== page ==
[dropcap color=”#008040″ boxed=”yes” boxed_radius=”8px” class=”” id=””]I[/dropcap]s the Modi wave on the decline? A detailed post-mortem of the Bihar election result shows that the `so-called’ Modi wave that swept across the nation in the Lok Sabha polls, was not even half potent in the battle of Bihar. Prime Minister Narendra Modi addressed more than 30 hugely attended public meetings, broadcast live on nearly all TV channels, and was the main face of the BJP against Nitish Kumar since the party did not project any chief ministerial candidate.
The party banked on the encouraging response to the PM’s rallies and hoped that the Modi factor alone will tilt the scales in favour of the BJP-led NDA against the Grand Alliance. After all, when leaders like Nitish Kumar and Lalu Prasad were drawing a modest crowd, ten of thousands of people were turning into the listen to Modi.
The PM and the BJP managers took the crowd for granted. In several rallies, Modi did not fail to boast that the turnout was bigger than his Lok Sabha campaign rally at the same place. In his speeches, he mostly skipped his old promises of generating millions of jobs for the unemployed youth or changing the lives of the people by bringing back black money from abroad. He knew too well that people were not satisfied with the government’s performance on those two counts. So, he weaved new dreams and gave new hopes.
[dropcap color=”#008040″ boxed=”yes” boxed_radius=”8px” class=”” id=””]U[/dropcap]ndoubtedly, Modi is a great orator, and he often mesmerised the crowd with his vision of Bihar. But somewhere down the line, Modi seemed to have lost his conviction that slogans of development will fetch him votes. He must have read something on the faces and in the gesture of the people who came to his rallies to feel that his words and promises did not carry conviction with the masses. After all, much of what he had promised in the Lok Sabha polls, was yet to be delivered.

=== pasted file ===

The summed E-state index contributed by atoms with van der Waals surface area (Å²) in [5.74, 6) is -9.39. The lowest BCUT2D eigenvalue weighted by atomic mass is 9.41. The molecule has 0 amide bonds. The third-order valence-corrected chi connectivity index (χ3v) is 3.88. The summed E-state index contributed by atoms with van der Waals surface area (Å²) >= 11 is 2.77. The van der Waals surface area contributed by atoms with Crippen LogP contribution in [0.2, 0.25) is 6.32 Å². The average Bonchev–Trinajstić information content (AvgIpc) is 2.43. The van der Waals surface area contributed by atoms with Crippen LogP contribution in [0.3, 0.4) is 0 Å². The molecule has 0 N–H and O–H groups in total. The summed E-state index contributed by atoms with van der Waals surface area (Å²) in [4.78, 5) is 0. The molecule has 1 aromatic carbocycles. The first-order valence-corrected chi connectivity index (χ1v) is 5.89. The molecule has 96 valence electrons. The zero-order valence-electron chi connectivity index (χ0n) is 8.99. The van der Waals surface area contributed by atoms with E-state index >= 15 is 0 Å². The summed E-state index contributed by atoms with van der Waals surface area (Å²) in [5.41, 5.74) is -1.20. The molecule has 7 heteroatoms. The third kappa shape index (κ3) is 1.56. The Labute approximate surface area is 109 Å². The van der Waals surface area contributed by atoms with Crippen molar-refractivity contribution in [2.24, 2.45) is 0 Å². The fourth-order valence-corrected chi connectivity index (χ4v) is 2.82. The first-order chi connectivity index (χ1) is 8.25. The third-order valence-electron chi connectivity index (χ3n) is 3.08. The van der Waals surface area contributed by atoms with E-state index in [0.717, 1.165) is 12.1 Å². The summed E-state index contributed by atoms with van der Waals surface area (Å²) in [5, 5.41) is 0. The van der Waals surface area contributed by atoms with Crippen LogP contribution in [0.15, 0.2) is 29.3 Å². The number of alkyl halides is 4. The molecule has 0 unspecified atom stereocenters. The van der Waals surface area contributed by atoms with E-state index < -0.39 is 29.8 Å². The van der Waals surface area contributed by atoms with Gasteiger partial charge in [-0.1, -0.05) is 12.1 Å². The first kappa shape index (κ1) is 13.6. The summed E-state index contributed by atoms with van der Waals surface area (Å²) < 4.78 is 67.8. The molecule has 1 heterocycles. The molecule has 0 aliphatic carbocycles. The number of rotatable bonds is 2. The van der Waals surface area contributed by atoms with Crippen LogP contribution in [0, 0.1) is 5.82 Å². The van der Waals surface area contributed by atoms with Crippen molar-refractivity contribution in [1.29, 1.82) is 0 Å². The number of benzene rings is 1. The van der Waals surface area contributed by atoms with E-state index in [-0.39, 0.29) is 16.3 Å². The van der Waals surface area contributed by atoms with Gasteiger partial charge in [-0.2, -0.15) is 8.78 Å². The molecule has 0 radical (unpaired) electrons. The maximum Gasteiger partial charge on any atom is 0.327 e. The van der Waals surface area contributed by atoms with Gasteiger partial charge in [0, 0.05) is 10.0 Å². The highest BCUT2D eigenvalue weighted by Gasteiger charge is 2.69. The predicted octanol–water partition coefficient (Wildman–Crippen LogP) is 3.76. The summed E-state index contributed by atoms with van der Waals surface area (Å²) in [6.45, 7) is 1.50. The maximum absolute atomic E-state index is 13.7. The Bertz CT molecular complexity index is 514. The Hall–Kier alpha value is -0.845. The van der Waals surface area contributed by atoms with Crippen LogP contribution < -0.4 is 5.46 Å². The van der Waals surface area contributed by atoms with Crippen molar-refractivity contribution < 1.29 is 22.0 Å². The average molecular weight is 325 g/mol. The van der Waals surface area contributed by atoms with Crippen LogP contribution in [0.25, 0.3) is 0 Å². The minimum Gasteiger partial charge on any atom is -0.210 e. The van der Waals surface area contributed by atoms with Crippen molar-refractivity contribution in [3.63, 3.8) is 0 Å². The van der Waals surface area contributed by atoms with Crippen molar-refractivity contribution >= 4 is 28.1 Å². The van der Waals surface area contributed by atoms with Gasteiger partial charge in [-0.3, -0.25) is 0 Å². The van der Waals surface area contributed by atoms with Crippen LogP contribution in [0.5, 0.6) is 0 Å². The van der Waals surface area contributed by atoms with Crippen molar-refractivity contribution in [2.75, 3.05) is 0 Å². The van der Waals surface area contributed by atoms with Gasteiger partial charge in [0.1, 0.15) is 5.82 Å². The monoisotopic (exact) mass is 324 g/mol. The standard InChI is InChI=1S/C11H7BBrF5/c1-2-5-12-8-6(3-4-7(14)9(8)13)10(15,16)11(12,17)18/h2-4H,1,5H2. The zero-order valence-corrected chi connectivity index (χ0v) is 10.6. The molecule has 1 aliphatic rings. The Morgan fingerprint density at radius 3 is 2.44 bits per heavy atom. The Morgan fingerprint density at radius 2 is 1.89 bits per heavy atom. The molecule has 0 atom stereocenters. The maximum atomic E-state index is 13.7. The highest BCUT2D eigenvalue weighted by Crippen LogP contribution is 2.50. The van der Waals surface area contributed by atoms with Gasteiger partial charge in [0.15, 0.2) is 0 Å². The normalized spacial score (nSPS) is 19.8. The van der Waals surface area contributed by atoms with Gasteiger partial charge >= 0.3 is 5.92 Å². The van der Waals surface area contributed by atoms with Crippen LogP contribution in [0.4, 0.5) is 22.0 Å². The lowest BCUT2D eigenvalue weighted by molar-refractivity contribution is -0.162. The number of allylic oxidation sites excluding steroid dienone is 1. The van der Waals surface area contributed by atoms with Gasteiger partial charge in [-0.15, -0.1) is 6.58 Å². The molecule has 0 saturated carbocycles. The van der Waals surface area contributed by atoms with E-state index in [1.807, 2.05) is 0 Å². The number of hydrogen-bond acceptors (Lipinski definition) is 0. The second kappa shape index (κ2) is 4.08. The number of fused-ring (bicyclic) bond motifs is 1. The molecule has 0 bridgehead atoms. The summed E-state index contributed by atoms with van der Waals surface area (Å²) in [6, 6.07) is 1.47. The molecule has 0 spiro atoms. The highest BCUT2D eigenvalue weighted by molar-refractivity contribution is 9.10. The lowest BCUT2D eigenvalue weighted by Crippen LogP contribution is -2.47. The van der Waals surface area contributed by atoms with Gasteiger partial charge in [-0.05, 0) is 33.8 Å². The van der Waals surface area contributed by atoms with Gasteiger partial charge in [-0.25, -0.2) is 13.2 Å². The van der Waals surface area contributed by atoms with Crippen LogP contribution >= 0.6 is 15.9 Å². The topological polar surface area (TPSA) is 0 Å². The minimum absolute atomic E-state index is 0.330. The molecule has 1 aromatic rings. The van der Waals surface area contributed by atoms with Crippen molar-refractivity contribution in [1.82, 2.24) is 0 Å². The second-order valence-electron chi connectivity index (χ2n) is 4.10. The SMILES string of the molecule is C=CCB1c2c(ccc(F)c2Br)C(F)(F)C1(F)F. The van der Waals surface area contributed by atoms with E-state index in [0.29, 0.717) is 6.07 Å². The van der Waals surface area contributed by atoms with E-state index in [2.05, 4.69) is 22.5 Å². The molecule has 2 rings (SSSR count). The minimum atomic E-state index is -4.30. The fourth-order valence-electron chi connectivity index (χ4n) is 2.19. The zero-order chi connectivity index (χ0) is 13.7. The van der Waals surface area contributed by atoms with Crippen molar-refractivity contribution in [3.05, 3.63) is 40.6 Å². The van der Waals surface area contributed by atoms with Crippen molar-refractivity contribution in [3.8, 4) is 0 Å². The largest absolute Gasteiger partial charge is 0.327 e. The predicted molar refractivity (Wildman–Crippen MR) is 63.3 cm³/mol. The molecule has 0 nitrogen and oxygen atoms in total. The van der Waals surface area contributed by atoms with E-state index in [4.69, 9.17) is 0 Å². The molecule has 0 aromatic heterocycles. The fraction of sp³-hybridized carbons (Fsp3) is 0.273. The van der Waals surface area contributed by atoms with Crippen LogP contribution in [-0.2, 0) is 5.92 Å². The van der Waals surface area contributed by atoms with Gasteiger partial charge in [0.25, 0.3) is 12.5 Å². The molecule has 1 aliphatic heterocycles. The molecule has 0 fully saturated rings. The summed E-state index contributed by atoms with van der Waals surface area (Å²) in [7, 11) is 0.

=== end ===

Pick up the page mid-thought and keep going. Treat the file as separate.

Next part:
The development plank was put on the backburner and Modi unleashed a personal attack on Nitish Kumar and Lalu Prasad. As if this was not enough, he also got swayed by the hysteria created by the “beef brigade” of his party and seemed to have endorsed brazenly communal advertisement put up by the BJP in local newspapers. In the process, Modi ended up sending a confusing and conflicting message to the voters, often appearing like a man who was not sure of his words.
[dropcap color=”#008040″ boxed=”yes” boxed_radius=”8px” class=”” id=””]A[/dropcap] large section of people who often talked about rising prices of pulses and edible oil to mock at Modi’s claims of ‘acche din’ were disillusioned. They came, they saw, and they listened to Modi, but they ignored his appeal to vote for his party. The skepticism was so high that in as many as 13 Lok Sabha constituencies comprising around 100 seats, the BJP did not even open its accounts.
The PM may have held one of his biggest rallies in Bhagalpur, but the party did not win even one of the seven seats there. Modi addressed a rally in upper caste dominated Naubatpur under Bikram constituency at the outskirts of Patna, but his party candidate lost by 40,000 votes. It was obvious that even the upper castes were not swayed by Modi’s magic.
As pointed by us in the past, the PM got overexposed in Bihar and, as a result, the so-called Modi wave lost its bite. In the debacle of Bihar, there is a lesson for Modi and the BJP: No wave is permanent.
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